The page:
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Yellen and an all-star, bipartisan coalition pitch carbon tax

Group including economists and former cabinet officials say a carbon tax is a market-based solution to climate change

Janet Yellen testifying before a Senate Banking, Housing and Urban Affairs Committee hearing in 2017
Janet Yellen testifying before a Senate Banking, Housing and Urban Affairs Committee hearing in 2017 (Tom Williams/CQ Roll Call file photo)

Clarified, Feb. 18 | A bipartisan group of economists and former Cabinet officials, including former Federal Reserve Chairwoman Janet Yellen and former Secretary of State James Baker, continued their push for a carbon tax Thursday, which they contend would halve emissions by 2035 and give families more money.

The group, the Climate Leadership Council, whose founders include Exxon Mobil Corp. and BP, suggests a gradually rising carbon tax starting at $40 per ton as an alternative to federal regulations to control climate change.

Yellen said such a plan would replace the need for “cumbersome and less efficient” federal regulations

“Such mandates can be expensive for businesses to implement and can be replaced by a market-friendly solution,” she said. “This plan will spur, not impede growth.”

The plan is not new and has proven politically difficult in Congress. Although Republicans are critical of federal regulations as a way to control carbon emissions, they’re also wary of levying a new tax, which critics say would raise energy costs for consumers. Republicans, led by House Minority Whip Steve Scalise, R-La.,  have introduced a resolution (H.Con.Res.41) condemning a carbon tax as “detrimental” to the U.S. economy.

[Young Republicans push party to act on climate change]

The Climate Leadership Council asserts the plan would not add financial burdens to the public and that money generated from the carbon tax would be returned to Americans, with a family of four receiving an estimated $2,000 a year.

“Because the plan is revenue neutral, it doesn’t require expanded public expenditures and it doesn’t balloon the deficit,” Yellen said.

If implemented in 2021, the plan would cut carbon emissions by half by 2035 from 2005 levels, its authors say.

“Climate change is already undermining the economy, it’s already increasing poverty and it’s hurting the poor the most … so we need some pretty radical changes,” World Resources Institute CEO Andrew Steer said.

The group first unveiled this plan in 2018 and reiterated it last year. This year, it added a component that Chairman and CEO Ted Halstead said would assure environmentalists that a carbon tax can work.

Tracking progress

The “Emissions Assurance Mechanism” would require a periodical review of how much emissions the carbon tax is helping cut. If it’s not meeting the 50 percent reduction goals, the price would go up faster from the initially suggested 5 percent above annual inflation to 7.5 percent above inflation.

 “We think it’s very unlikely that would be necessary,” Halstead told reporters Thursday.

The group is a broad coalition of economists, corporations and former government officials from Republican and Democratic administrations.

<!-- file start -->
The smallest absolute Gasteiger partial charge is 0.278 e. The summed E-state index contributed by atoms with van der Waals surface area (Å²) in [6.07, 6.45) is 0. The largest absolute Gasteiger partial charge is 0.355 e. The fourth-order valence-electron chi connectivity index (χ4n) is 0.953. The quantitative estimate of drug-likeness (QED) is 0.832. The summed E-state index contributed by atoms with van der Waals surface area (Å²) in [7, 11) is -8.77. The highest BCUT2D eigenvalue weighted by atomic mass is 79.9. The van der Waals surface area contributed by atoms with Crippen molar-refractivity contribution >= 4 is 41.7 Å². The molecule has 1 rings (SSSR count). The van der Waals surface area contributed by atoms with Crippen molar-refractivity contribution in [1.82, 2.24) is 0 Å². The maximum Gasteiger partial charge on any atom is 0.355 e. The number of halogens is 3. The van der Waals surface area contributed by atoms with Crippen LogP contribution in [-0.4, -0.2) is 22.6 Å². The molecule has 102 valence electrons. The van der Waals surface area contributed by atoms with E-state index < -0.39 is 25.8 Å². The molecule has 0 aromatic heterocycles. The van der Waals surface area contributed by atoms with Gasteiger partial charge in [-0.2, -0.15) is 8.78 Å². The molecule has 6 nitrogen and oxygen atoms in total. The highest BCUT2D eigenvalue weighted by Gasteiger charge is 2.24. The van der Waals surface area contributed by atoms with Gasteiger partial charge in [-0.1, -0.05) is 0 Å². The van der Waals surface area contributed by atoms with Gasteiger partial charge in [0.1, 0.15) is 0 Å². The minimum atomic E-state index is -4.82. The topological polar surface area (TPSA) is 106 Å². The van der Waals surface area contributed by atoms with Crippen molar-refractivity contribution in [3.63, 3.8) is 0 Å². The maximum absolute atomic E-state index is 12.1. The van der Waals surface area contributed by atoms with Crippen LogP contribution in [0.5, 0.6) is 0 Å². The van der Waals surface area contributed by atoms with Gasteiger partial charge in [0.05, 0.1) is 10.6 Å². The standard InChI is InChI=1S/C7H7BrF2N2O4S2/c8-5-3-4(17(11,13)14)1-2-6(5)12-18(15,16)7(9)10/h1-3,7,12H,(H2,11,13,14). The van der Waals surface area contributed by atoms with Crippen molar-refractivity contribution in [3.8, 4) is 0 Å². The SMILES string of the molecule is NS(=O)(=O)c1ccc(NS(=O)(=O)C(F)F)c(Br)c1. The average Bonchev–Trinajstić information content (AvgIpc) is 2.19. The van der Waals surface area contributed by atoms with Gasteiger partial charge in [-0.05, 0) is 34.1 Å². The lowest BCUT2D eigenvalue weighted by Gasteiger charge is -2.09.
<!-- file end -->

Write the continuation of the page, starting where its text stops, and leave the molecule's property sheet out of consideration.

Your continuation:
The plan has the support of 3,500 economists and companies, including Vistra Energy President and CEO Curt Morgan, who participated in the call Thursday.

Morgan said a carbon tax “levels the playing field” without singling out industries or subsidizing others, and would spur industry-led innovation.

The group also proposes a border carbon adjustment system — which would levy a fee on imports made in foreign factories that emit large amounts of carbon dioxide — as a way to protect the competitiveness of U.S. products. That idea has also been floated by 2020 presidential candidates Sen. Elizabeth Warren, D-Mass., and Sen. Bernie Sanders, I-Vt.

Members of the council have met the bipartisan Senate Climate Solutions Caucus to sell their idea. A carbon tax, however, would be a difficult sale in Congress, where bills such as legislation (S 1128) by Sen. Sheldon Whitehouse, D-R.I., that include such a levy are languishing and Republicans are reluctant to be associated with a new tax.

“I don’t believe that actually works,” Rep. Garret Graves, R-La., told reporters on Wednesday when asked if House Republicans would include a carbon tax in the climate plans they’re releasing. He said putting a price on carbon emissions would put U.S. energy exports at a competitive disadvantage.

Senate Environment and Public Works Chairman John Barrasso, R-Wyo., has also dismissed the idea as “neither winning nor workable.”

“Conservative solutions to address carbon dioxide emissions do exist,” Barrasso wrote in a letter responding to an article written in January by Halstead and former Reagan administration Secretary of State George Shultz advocating a carbon tax. Instead, Barrasso said bipartisan agreement can be found in expanding clean-energy sources including nuclear power, developing carbon-capture-and-sequestration technologies and building smarter infrastructure. “The idea that Americans would get dividend checks from an insatiable federal government for collected carbon taxes is far-fetched.”

The Climate Leadership Council members acknowledge the difficult path a carbon tax would face, and said they don’t expect it to happen in this political cycle.

This article was revised to reflect that the Climate Leadership Council’s carbon tax plan calls for increasing the tax by 7.5 percent above inflation if the initial rate of increase did not meet its carbon-reduction goals.

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